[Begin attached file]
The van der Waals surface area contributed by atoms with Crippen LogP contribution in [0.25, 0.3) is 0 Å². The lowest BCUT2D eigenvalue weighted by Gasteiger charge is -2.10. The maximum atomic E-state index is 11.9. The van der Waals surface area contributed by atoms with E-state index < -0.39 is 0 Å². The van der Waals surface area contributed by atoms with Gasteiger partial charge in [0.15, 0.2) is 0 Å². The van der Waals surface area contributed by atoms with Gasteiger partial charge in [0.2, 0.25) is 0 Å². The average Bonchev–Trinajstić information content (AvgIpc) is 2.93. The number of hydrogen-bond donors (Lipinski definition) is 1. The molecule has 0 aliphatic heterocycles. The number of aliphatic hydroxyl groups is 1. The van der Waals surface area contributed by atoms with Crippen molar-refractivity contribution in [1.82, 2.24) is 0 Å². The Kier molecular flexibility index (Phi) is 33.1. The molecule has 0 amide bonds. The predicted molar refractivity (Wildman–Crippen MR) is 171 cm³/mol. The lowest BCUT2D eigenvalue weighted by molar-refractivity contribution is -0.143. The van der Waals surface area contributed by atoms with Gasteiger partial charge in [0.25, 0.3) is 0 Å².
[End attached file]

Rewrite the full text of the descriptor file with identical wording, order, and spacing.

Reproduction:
The van der Waals surface area contributed by atoms with Crippen LogP contribution in [0.25, 0.3) is 0 Å². The lowest BCUT2D eigenvalue weighted by Gasteiger charge is -2.10. The maximum atomic E-state index is 11.9. The van der Waals surface area contributed by atoms with E-state index < -0.39 is 0 Å². The van der Waals surface area contributed by atoms with Gasteiger partial charge in [0.15, 0.2) is 0 Å². The van der Waals surface area contributed by atoms with Gasteiger partial charge in [0.2, 0.25) is 0 Å². The average Bonchev–Trinajstić information content (AvgIpc) is 2.93. The number of hydrogen-bond donors (Lipinski definition) is 1. The molecule has 0 aliphatic heterocycles. The number of aliphatic hydroxyl groups is 1. The van der Waals surface area contributed by atoms with Crippen molar-refractivity contribution in [1.82, 2.24) is 0 Å². The Kier molecular flexibility index (Phi) is 33.1. The molecule has 0 amide bonds. The predicted molar refractivity (Wildman–Crippen MR) is 171 cm³/mol. The lowest BCUT2D eigenvalue weighted by molar-refractivity contribution is -0.143. The van der Waals surface area contributed by atoms with Gasteiger partial charge in [0.25, 0.3) is 0 Å².